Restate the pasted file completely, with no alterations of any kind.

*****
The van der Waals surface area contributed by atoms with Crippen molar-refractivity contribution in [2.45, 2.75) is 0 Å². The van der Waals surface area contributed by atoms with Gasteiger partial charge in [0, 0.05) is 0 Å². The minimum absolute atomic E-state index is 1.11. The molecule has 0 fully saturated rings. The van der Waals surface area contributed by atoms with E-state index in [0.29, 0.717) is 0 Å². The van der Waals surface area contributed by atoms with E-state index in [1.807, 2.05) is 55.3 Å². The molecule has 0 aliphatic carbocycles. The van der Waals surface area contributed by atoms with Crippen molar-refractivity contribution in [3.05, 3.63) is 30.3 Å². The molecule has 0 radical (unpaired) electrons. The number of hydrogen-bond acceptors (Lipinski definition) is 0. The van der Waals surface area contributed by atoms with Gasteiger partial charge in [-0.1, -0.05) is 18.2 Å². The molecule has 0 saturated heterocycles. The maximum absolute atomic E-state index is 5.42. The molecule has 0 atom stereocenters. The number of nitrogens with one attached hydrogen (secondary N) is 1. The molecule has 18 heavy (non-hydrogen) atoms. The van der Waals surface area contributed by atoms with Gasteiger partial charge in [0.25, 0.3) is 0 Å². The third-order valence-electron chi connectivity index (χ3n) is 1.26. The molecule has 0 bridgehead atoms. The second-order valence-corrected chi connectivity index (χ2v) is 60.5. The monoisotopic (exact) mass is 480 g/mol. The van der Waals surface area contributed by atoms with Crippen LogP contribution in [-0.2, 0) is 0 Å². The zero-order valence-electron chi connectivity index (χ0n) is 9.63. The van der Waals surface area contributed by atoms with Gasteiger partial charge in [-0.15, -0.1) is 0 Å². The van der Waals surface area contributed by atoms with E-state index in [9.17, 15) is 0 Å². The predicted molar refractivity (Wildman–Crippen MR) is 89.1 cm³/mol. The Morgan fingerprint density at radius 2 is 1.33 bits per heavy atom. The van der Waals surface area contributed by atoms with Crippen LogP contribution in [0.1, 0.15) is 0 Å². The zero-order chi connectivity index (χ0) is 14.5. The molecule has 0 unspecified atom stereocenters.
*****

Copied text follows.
The van der Waals surface area contributed by atoms with Crippen molar-refractivity contribution in [2.45, 2.75) is 0 Å². The van der Waals surface area contributed by atoms with Gasteiger partial charge in [0, 0.05) is 0 Å². The minimum absolute atomic E-state index is 1.11. The molecule has 0 fully saturated rings. The van der Waals surface area contributed by atoms with E-state index in [0.29, 0.717) is 0 Å². The van der Waals surface area contributed by atoms with E-state index in [1.807, 2.05) is 55.3 Å². The molecule has 0 aliphatic carbocycles. The van der Waals surface area contributed by atoms with Crippen molar-refractivity contribution in [3.05, 3.63) is 30.3 Å². The molecule has 0 radical (unpaired) electrons. The number of hydrogen-bond acceptors (Lipinski definition) is 0. The van der Waals surface area contributed by atoms with Gasteiger partial charge in [-0.1, -0.05) is 18.2 Å². The molecule has 0 saturated heterocycles. The maximum absolute atomic E-state index is 5.42. The molecule has 0 atom stereocenters. The number of nitrogens with one attached hydrogen (secondary N) is 1. The molecule has 18 heavy (non-hydrogen) atoms. The van der Waals surface area contributed by atoms with Gasteiger partial charge in [0.25, 0.3) is 0 Å². The third-order valence-electron chi connectivity index (χ3n) is 1.26. The molecule has 0 bridgehead atoms. The second-order valence-corrected chi connectivity index (χ2v) is 60.5. The monoisotopic (exact) mass is 480 g/mol. The van der Waals surface area contributed by atoms with Crippen LogP contribution in [-0.2, 0) is 0 Å². The zero-order valence-electron chi connectivity index (χ0n) is 9.63. The van der Waals surface area contributed by atoms with Gasteiger partial charge in [-0.15, -0.1) is 0 Å². The van der Waals surface area contributed by atoms with E-state index in [9.17, 15) is 0 Å². The predicted molar refractivity (Wildman–Crippen MR) is 89.1 cm³/mol. The Morgan fingerprint density at radius 2 is 1.33 bits per heavy atom. The van der Waals surface area contributed by atoms with Crippen LogP contribution in [0.1, 0.15) is 0 Å². The zero-order chi connectivity index (χ0) is 14.5. The molecule has 0 unspecified atom stereocenters.